West Hollywood

What Did Robert Mapplethorpe Teach Us?

Self-Portrait; Robert Mapplethorpe (American, 1946 - 1989); New York, New York, United States; negative 1980; print 1990; Gelatin silver print; 35.6 x 35.6 cm (14 x 14 in.); 2011.9.21
A Zócalo/Getty "Open Art" Event
Moderated by William Poundstone, Arts Writer, Los Angeles County Museum on Fire
LOCATION:
West Hollywood City Council Chambers
625 N. San Vicente Blvd.
West Hollywood, CA 90069
Free validated parking available in the adjacent 5-story parking structure. Enter on El Tovar Place.

Robert Mapplethorpe is best known for pushing boundaries in art and life. His photography has sparked controversy for its unapologetic depiction of sex and sexuality. Less appreciated is how Mapplethorpe influenced artists, museums, media, and the teaching of the arts. How did Mapplethorpe change photography—and the perception of photography as an art? Mapplethorpe’s work was experimental and covered a range of subjects and genres—from celebrity portraits and still-life images of flowers, to nudes of black men and female bodybuilders. In this vast output, what were Mapplethorpe’s most important works? As the Los Angeles County Museum of Art and the J. Paul Getty Museum present a major retrospective of his work, J. Paul Getty Museum curator Paul Martineau, LACMA curator Britt Salvesen, photography collector Steve Reinstein, and painter and Yale art historian Jonathan Weinberg visit Zócalo to discuss how Mapplethorpe continues to teach us, even now, a quarter century after his untimely death at age 42.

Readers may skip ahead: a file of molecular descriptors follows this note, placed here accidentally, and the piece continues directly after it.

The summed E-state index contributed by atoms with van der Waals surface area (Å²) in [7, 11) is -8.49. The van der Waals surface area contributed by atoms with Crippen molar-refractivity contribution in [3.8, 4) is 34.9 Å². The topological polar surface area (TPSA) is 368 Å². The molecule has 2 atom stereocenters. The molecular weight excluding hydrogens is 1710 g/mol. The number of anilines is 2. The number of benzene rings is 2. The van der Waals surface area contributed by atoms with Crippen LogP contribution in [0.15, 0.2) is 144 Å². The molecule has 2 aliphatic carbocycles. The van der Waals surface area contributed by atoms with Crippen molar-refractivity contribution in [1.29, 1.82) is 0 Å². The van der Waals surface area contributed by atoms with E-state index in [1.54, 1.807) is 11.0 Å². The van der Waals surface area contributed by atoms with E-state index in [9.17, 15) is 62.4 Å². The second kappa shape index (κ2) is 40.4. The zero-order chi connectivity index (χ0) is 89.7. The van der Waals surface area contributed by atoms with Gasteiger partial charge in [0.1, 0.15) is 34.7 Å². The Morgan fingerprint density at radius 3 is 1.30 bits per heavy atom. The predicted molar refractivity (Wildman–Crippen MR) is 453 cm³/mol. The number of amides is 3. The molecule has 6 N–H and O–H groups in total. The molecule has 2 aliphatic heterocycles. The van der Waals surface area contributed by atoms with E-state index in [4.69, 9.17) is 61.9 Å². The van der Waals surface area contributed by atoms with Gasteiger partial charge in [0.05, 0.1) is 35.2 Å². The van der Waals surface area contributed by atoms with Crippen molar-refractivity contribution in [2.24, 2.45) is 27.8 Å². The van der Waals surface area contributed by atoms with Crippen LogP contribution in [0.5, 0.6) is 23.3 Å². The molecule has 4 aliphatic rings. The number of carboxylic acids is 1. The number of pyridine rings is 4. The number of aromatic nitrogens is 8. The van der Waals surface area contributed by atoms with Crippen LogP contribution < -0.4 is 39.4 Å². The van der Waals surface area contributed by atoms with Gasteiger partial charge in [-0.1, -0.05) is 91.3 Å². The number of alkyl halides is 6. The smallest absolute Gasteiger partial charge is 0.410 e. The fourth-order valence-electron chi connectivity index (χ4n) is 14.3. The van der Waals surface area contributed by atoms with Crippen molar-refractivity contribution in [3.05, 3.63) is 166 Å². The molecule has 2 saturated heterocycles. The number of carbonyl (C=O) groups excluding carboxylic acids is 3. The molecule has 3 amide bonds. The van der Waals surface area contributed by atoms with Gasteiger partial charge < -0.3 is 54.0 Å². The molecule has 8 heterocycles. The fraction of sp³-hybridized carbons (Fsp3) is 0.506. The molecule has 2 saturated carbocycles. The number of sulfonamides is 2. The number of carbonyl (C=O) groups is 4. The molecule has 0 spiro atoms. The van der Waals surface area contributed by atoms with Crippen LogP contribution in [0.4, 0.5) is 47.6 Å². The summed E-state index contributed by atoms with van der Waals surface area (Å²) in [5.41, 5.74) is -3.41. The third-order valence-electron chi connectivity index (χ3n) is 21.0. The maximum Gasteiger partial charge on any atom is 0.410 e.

*Photo courtesy Robert Mapplethorpe Foundation.

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